EDP Sciences
Free Access
Issue
A&A
Volume 556, August 2013
Article Number A48
Number of page(s) 7
Section Interstellar and circumstellar matter
DOI https://doi.org/10.1051/0004-6361/201321773
Published online 24 July 2013

© ESO, 2013

1. Introduction

Spitzer Space Telescope has been a great tool for detecting and studying deeply embedded young stellar objects (YSOs) and protostars in the near- and mid-infrared wavelength ranges. Photometry at [3.6], [4.5], [5.8], and [8.0] μm bands of the InfraRed Array Camera (IRAC), sometimes together with near-infrared J, H, and K bands and/or [24] μm band of the Multiband Imaging Photometer for Spitzer (MIPS), is widely used to identify YSOs and to study their properties (e.g., Allen et al. 2004; Robitaille et al. 2006; Gutermuth et al. 2008; Megeath et al. 2012). Color–color (CC) diagrams in the IRAC bands, the [3.6]−[4.5] vs. [5.8]−[8.0] diagram in particular, are useful for revealing the evolutionary stages and disk properties of the YSOs. For example, objects with accreting disks, objects with infalling envelopes, and objects without near-infrared excesses (including foreground/background stars) are relatively well segregated and separated from each other in the [3.6]−[4.5] vs. [5.8]−[8.0] diagram (Allen et al. 2004). For this reason, we concentrate on the reddening behaviors of YSOs in this CC diagram in the present study.

Photometry of the YSOs suffers extinction not only from interstellar medium but also from dense molecular clouds in which the YSOs are embedded. The amount of extinction differs even in the same molecular cloud and sometimes reaches as high as AK ~ 8 mag (Cambrésy et al. 2011). Extinction correction is therefore a crucial step in estimating the intrinsic magnitudes and colors of the YSOs.

However, as shown by Kim et al. (2005, 2006) and Kim & Lee (2007), the reddening behavior of an object in the color–magnitude (CM) and CC diagrams is dependent on the spectral energy distribution (SED) of the object. Furthermore, the reddening vector can even be curved when the amount of extinction is significant. In this Note, we report the same reddening characteristics (SED dependence and nonlinearity of the reddening vectors) of YSOs in the IRAC bands.

We construct simple models for the extinction law in the IRAC bands in Sect. 2, and calculate the shifts of the effective wavelengths in Sect. 3. We then analyze the reddening behaviors in IRAC CC diagrams in Sect. 4 and summarize our work in Sect. 5.

thumbnail Fig. 1

Model SEDs of YSOs for Stages I, II, and III (from left to right columns), stellar masses of 0.2, 2.0, and (from top to bottom rows), and for disk inclinations of 18.2° (blue, pole-on), 49.5° (green), 81.4° (red), and 87.1° (edge-on, black). Wavelength ranges of the four IRAC filters are marked with different tones of shades. We consider these 36 models in our analyses among 200 000 models provided by Robitaille et al. (2006).

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2. Models

2.1. Model SEDs for YSOs

To study the extinction behavior of YSOs at various evolutionary stages, stellar masses, and disk inclinations, we have adopted the model SEDs by Robitaille et al. (2006). These models cover a variety of parameters including stellar masses from 0.1 to , evolutionary stages from the early envelope infall stage to the late disk-only stage, and inclinations from 18° (pole-on) to 87° (edge-on).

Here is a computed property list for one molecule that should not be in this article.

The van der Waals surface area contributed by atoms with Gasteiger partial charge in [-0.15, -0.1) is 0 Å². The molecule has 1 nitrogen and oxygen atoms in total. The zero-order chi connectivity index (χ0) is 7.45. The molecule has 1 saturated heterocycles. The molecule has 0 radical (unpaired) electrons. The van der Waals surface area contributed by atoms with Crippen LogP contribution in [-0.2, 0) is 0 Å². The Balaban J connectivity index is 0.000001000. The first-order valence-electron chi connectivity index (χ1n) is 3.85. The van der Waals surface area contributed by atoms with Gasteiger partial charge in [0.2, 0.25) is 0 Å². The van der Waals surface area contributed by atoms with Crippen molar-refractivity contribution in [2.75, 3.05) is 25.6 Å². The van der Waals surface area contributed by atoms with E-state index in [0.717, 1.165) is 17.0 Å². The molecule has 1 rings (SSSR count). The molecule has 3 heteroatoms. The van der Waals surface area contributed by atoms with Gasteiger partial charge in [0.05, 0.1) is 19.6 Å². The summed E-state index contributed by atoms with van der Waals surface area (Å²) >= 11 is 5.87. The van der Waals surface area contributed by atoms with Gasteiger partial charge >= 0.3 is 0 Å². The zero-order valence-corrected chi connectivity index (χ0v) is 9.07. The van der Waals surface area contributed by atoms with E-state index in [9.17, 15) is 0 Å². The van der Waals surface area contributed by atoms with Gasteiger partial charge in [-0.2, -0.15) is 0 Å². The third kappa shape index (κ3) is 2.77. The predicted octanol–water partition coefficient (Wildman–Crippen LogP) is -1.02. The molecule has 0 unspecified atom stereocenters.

The classification scheme of YSOs suggested by Lada (1987) and improved by subsequent authors (Wilking et al. 1989; André et al. 1993; Greene et al. 1994) uses the spectral index α (the slope of log λFλ to log λ) of the SED between 2- and 20  μm as an indicator. This system divides YSOs into four “classes”: envelope-collapsing sources (0.3 ≥ α; Class I), flat spectrum sources (− 0.3 ≤ α < 0.3; Flat), disk sources (− 1.6 ≤ α <  − 0.3; Class II), and disk-dissipated sources (α <  − 1.6; Class III). This spectral index indicator, however, is sometimes insufficient to directly relate the class to the actual evolutionary stage of the object.

Robitaille et al. (2006) show that the disk geometry also contributes significantly to the SED and changes the spectral index, particularly in the earlier stages where the infalling envelope obscures the central source. For this reason, instead of the spectral index indicator, they adopted the “stage” classification to refer the evolutionary stage of YSOs based on its envelope accretion rate (env) or disk mass (Mdisk) as follows: objects with significant infalling envelopes and possibly disks (env/M > 10-6  yr-1; Stage I), objects that have optically thick disks (env/M < 10-6  yr-1 and Mdisk/M > 10-6; Stage II), and objects that have optically thin disks (env/M < 10-6  yr-1 and Mdisk/M < 10-6; Stage III).

Robitaille et al. (2006) provide 200 000 SED models for random but physically meaningful combinations of various values of 12 parameters, including the stellar mass, the envelope accretion rate and radius, and the disk accretion rate and radii at ten viewing angles (disk inclinations). For our analyses in this Note, we chose the models that have the closest stellar mass to 0.2, 2.0, and for each of three stages and four different disk inclinations (18.2°, 48.5°, 81.4°, and 87.1°1). The adopted model SEDs are shown in Fig. 1. We note that the 36 chosen models are just a few samples of a variety of SEDs provided by Robitaille et al. (2006) and that models with similar stellar masses can have quite different SEDs if they have considerably different values for other parameters for the envelope, disk, and cavity.

2.2. Extinction law in the IRAC wavelength regime

A single power-law function (Aλ ∝ λ− β) with an exponent β of 1.6–1.8 has been widely used as an extinction law for the wavelength range covered by J, H, and K bands (~1–~2.5  μm). At the wavelength range covered by the IRAC bands (~3–~10  μm), shallower extinction laws (smaller β) have been obtained from various observations (Lutz et al. 1996; Indebetouw et al. 2005; Flaherty et al. 2007; Nishiyama et al. 2009, among others). Furthermore, the 9.7  μm absorption feature by silicates can play an important role in the extinction at the IRAC wavelength regime (Indebetouw et al. 2005; Zasowski et al. 2009).